Unclear nuclear: How UK energy consumers unwittingly pay for military infrastructures
UK energy consumers are unknowingly subsidising the high cost of military nuclear infrastructures, testimony by University of Sussex academics to a Parliamentary inquiry has documented.
Professor Andy Stirling and Dr Philip Johnstone have told the Business, Energy and Industrial Strategy Committee that UK energy consumers could be paying a minimum of 7% extra on their bills in order to cover additional costs of a civil nuclear programme that they claim is supported by Government mainly to cover hidden expenses of a military nuclear industry.
The researchers at the university’s Science Policy Research Unit (SPRU) state in evidence to the Financing Energy Infrastructure inquiry published today (Wednesday 12 June) that the hidden subsidy, running into the tens of billions of pounds, will only increase in the future if further planned nuclear projects (including Wylfa, Moorside, Bradwell, Oldbury and Sizewell), are realised and if longstanding trends continue for renewable energy prices to fall and nuclear costs to rise.
Prof Stirling, Professor of Science and Technology Policy at SPRU, said: “The rapidly growing competitiveness of renewables means persistent UK support for nuclear makes little sense in energy policy terms.
“What is shown clearly in UK defence policy documents – but entirely unmentioned in energy policy – is that the real reason for continuing support for new civil nuclear power stations, is the aim of subsidising the industry needed to build and operate nuclear submarines.
“As renewables leave nuclear further behind, it is becoming increasingly difficult to hide this large additional cost falling on electricity consumers. The concealing of this regressive burden raises serious questions about the rigour of UK policy processes and the quality of British democracy.”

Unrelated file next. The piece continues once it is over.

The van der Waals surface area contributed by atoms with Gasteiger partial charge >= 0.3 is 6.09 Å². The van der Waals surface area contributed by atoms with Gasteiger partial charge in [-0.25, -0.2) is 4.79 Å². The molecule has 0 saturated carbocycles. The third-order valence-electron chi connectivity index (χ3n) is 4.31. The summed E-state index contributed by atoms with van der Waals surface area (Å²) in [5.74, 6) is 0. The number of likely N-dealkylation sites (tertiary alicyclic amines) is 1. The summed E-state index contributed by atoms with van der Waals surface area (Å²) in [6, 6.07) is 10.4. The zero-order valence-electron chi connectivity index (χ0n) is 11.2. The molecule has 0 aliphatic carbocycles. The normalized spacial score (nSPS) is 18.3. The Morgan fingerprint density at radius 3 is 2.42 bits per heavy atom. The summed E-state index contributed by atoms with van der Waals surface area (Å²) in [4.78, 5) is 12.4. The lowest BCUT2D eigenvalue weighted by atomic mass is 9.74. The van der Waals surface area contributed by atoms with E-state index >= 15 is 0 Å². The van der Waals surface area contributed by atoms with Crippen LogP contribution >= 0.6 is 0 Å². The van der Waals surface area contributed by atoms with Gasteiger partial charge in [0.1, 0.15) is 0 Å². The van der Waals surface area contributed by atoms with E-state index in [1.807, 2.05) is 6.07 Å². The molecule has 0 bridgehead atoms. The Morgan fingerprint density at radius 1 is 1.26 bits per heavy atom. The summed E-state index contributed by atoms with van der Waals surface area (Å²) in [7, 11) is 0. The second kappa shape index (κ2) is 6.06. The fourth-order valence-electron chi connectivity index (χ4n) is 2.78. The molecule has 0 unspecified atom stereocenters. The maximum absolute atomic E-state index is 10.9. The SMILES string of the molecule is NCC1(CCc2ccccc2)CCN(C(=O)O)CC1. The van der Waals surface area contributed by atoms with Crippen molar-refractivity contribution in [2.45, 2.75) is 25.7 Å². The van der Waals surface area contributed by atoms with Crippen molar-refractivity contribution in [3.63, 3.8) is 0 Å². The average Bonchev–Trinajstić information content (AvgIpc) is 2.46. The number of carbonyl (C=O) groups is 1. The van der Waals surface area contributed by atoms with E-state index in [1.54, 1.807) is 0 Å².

The Sussex evidence to the committee documents how information available to Government shows that many renewable energy sources already significantly out-compete nuclear power in terms of cost, lead times, operational performance, public popularity, strategic resilience and job creation.
The University of Sussex academics show how funds flowing from consumers help meet costs of second and third tier civil nuclear construction contracts falling to the UK nuclear industry.
They added that the specialist nuclear design firms, engineering companies, training facilities and research centres which benefit from this flow of money, are also central to an increasingly unaffordable wider infrastructure around nuclear submarines allowing for the military ‘nuclear industrial base’ to be maintained outside the defence budget – entirely off the public books and hidden from public scrutiny.
The researchers argue that if UK energy investments focused on renewables rather than nuclear power, then diverse low carbon energy would be available more quickly and cheaply. Investment in renewables would also better position the UK to compete for jobs in a growing international renewable market at a time when the global nuclear market is contracting.
Dr Johnstone, Research Fellow at SPRU, said: “UK electricity consumers are being locked into an expensive energy trajectory through the UK Government’s nuclear new-build commitments. Yet the military-drivers influencing this remain undiscussed. We hope that this inquiry will lead to a more transparent and rigorous assessment of the full cost implications of the UK’s nuclear infrastructures”.